Our second goal is that we want to demonstrate how all writing should be carefully read. Several pieces already show us how to look, whether by comparing images of Peruvian cuisine, giving frame-by-frame analysis of Korean T’aep’yŏngmu dances, or illustrating Burmese myths through a comic narrative. But in the case that you cannot see how a piece is successfully constructed, our commentaries are meant to help guide your eye. We highlight the pedagogical underpinnings of each piece—the motive, structure, source use, etc.—such that you yourself may learn to make closer observations, and ultimately, craft stronger writing.
So grab your magnifying glasses and telescopes as we explore writing seminar papers, senior theses, and everything in between throughout the humanities, sciences, social sciences, and more. We are about to get “Up Close and Pedagogical.”
In a Tortoiseshell: In her R3, Nanako Shirai argues that surgical masks in Japan have transformed from individually-oriented devices meant to protect against the spread of the H1N1 virus into symbols of Japanese collective identity and social duty. Her thesis extends from a clear research question and motive, as well as from a strong set of evidence, which help make it feel new and interesting.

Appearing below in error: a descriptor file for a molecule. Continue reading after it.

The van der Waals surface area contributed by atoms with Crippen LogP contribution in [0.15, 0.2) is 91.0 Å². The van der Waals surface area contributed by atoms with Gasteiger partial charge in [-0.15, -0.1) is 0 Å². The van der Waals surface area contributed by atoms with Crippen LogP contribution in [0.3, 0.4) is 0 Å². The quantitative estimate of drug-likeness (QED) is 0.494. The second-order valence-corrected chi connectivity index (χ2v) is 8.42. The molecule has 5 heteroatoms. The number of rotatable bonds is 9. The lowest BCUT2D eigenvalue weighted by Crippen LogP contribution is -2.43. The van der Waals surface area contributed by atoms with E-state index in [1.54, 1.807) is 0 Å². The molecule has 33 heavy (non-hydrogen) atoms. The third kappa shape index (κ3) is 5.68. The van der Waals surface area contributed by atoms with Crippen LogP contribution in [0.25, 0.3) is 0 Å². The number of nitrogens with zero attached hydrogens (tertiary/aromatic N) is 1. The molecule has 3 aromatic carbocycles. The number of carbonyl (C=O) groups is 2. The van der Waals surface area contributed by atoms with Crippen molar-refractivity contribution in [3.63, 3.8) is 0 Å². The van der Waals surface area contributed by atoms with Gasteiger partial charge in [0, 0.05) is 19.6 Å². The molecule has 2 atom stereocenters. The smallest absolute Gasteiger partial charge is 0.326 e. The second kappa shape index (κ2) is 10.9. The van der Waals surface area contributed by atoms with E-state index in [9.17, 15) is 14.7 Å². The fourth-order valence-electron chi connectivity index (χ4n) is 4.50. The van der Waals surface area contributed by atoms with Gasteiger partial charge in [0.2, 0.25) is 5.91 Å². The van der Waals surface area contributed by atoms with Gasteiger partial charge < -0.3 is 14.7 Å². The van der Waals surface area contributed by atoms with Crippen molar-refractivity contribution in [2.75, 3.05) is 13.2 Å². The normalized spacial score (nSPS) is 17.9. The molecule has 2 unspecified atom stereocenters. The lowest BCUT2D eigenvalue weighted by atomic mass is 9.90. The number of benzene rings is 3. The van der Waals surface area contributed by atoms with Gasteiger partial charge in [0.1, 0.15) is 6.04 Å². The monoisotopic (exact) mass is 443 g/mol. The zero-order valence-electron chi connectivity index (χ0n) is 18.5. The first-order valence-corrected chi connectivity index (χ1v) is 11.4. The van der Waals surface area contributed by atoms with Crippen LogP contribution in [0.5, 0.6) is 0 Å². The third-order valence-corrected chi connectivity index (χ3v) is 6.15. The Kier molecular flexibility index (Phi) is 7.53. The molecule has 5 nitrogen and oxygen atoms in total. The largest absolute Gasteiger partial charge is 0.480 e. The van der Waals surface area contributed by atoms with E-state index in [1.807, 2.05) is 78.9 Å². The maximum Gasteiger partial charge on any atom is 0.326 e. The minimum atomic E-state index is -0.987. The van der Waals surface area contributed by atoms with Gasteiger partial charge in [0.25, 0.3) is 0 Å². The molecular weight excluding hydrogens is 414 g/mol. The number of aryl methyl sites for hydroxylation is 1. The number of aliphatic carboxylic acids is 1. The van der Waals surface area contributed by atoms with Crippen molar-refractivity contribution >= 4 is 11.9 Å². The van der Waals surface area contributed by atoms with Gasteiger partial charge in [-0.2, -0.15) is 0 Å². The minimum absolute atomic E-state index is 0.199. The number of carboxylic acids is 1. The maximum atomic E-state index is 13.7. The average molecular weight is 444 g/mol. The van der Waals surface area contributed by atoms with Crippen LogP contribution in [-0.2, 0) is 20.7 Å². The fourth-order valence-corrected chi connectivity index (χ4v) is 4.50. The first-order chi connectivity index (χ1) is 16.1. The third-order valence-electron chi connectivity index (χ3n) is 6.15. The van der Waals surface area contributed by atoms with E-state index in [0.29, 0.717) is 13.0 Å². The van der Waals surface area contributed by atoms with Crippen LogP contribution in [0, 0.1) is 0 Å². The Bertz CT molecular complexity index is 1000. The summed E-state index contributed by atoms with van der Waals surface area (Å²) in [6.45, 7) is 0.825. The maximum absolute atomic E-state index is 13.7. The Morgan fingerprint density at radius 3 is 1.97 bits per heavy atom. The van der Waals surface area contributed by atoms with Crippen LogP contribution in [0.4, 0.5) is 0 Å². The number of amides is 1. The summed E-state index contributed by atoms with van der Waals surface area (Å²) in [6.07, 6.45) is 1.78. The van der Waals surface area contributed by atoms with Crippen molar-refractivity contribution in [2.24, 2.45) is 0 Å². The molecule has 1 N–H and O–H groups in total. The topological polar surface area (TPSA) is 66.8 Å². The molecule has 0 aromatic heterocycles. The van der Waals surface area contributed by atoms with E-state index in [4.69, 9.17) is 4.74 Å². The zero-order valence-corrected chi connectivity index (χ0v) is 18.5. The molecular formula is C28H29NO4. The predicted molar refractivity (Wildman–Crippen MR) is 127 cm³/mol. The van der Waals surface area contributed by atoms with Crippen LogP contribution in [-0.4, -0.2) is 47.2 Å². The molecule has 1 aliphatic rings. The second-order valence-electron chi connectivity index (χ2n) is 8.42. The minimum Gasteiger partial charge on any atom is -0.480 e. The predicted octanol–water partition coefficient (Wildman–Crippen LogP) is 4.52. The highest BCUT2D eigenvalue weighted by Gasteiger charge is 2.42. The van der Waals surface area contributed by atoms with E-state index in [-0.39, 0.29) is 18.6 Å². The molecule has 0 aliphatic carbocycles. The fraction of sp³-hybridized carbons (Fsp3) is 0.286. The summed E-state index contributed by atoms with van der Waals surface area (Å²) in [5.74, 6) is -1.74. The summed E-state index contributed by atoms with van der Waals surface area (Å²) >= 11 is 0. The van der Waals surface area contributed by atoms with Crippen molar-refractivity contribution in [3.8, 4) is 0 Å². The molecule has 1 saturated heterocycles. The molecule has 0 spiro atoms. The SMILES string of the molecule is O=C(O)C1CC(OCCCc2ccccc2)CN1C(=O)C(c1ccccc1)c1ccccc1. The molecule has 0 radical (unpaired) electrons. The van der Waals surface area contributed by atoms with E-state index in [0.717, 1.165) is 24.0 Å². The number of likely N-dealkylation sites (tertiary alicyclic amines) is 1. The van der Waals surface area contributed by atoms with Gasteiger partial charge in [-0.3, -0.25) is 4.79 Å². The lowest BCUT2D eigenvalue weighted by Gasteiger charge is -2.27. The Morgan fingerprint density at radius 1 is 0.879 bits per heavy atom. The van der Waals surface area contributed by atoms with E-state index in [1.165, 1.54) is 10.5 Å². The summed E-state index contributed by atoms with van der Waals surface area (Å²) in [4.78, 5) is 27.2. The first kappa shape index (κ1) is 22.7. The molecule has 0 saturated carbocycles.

In a Tortoiseshell: In her paper, Sarah Perkins contrasts two fashion designers who have incorporated cyborg aesthetics in their designs. Comparing both their fashion and its reception, Sarah examines the interaction between the cyborg and the human in both designers’ work. In this excerpt, her succinct introduction of the artists and the defining features of their work paves the way for a clear and well-supported thesis.